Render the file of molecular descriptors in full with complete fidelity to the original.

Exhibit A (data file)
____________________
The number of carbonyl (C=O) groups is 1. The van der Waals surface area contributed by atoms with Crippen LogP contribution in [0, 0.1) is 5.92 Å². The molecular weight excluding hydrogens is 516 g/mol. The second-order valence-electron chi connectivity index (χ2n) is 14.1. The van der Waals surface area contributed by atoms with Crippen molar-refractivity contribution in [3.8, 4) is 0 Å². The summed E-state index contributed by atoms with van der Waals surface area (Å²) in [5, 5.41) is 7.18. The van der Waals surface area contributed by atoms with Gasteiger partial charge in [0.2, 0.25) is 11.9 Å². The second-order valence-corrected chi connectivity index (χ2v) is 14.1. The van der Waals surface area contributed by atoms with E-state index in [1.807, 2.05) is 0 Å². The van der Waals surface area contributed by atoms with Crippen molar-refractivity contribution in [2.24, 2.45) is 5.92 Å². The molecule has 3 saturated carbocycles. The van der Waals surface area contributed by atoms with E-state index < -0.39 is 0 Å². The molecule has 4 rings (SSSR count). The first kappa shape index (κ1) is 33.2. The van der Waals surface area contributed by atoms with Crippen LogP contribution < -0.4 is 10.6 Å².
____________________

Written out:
The number of carbonyl (C=O) groups is 1. The van der Waals surface area contributed by atoms with Crippen LogP contribution in [0, 0.1) is 5.92 Å². The molecular weight excluding hydrogens is 516 g/mol. The second-order valence-electron chi connectivity index (χ2n) is 14.1. The van der Waals surface area contributed by atoms with Crippen molar-refractivity contribution in [3.8, 4) is 0 Å². The summed E-state index contributed by atoms with van der Waals surface area (Å²) in [5, 5.41) is 7.18. The van der Waals surface area contributed by atoms with Gasteiger partial charge in [0.2, 0.25) is 11.9 Å². The second-order valence-corrected chi connectivity index (χ2v) is 14.1. The van der Waals surface area contributed by atoms with E-state index in [1.807, 2.05) is 0 Å². The van der Waals surface area contributed by atoms with Crippen molar-refractivity contribution in [2.24, 2.45) is 5.92 Å². The molecule has 3 saturated carbocycles. The van der Waals surface area contributed by atoms with E-state index < -0.39 is 0 Å². The molecule has 4 rings (SSSR count). The first kappa shape index (κ1) is 33.2. The van der Waals surface area contributed by atoms with Crippen LogP contribution < -0.4 is 10.6 Å².